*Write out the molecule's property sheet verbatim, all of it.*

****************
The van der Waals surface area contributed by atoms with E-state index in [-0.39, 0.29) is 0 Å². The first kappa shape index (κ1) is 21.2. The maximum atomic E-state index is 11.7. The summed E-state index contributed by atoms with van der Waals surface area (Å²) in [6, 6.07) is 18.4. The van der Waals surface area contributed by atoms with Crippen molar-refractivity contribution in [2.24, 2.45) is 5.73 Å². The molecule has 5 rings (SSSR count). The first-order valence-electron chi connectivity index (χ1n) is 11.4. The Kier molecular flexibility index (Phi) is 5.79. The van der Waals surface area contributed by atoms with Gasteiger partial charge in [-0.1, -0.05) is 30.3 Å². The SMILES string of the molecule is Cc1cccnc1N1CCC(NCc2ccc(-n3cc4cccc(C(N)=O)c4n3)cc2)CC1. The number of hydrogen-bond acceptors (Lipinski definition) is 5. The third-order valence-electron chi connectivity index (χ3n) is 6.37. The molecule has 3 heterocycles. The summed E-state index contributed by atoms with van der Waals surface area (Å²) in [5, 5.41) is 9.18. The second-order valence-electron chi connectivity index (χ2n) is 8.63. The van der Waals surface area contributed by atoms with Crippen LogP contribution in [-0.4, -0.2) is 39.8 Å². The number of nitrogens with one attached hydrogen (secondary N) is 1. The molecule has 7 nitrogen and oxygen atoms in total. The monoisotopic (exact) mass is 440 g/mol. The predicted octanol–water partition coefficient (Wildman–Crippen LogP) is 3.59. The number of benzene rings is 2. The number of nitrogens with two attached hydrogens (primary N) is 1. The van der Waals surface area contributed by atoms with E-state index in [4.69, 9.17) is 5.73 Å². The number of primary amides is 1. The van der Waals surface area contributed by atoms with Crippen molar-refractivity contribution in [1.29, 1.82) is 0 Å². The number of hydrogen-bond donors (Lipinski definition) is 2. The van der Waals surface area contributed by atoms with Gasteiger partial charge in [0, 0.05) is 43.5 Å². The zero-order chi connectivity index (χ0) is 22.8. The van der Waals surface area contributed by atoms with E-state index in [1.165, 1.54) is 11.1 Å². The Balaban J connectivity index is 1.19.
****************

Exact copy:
The van der Waals surface area contributed by atoms with E-state index in [-0.39, 0.29) is 0 Å². The first kappa shape index (κ1) is 21.2. The maximum atomic E-state index is 11.7. The summed E-state index contributed by atoms with van der Waals surface area (Å²) in [6, 6.07) is 18.4. The van der Waals surface area contributed by atoms with Crippen molar-refractivity contribution in [2.24, 2.45) is 5.73 Å². The molecule has 5 rings (SSSR count). The first-order valence-electron chi connectivity index (χ1n) is 11.4. The Kier molecular flexibility index (Phi) is 5.79. The van der Waals surface area contributed by atoms with Gasteiger partial charge in [-0.1, -0.05) is 30.3 Å². The SMILES string of the molecule is Cc1cccnc1N1CCC(NCc2ccc(-n3cc4cccc(C(N)=O)c4n3)cc2)CC1. The number of hydrogen-bond acceptors (Lipinski definition) is 5. The third-order valence-electron chi connectivity index (χ3n) is 6.37. The molecule has 3 heterocycles. The summed E-state index contributed by atoms with van der Waals surface area (Å²) in [5, 5.41) is 9.18. The second-order valence-electron chi connectivity index (χ2n) is 8.63. The van der Waals surface area contributed by atoms with Crippen LogP contribution in [-0.4, -0.2) is 39.8 Å². The number of nitrogens with one attached hydrogen (secondary N) is 1. The molecule has 7 nitrogen and oxygen atoms in total. The monoisotopic (exact) mass is 440 g/mol. The predicted octanol–water partition coefficient (Wildman–Crippen LogP) is 3.59. The number of benzene rings is 2. The number of nitrogens with two attached hydrogens (primary N) is 1. The van der Waals surface area contributed by atoms with E-state index in [4.69, 9.17) is 5.73 Å². The number of primary amides is 1. The van der Waals surface area contributed by atoms with Crippen molar-refractivity contribution in [1.29, 1.82) is 0 Å². The number of hydrogen-bond donors (Lipinski definition) is 2. The van der Waals surface area contributed by atoms with Gasteiger partial charge in [0, 0.05) is 43.5 Å². The zero-order chi connectivity index (χ0) is 22.8. The van der Waals surface area contributed by atoms with E-state index in [1.165, 1.54) is 11.1 Å². The Balaban J connectivity index is 1.19.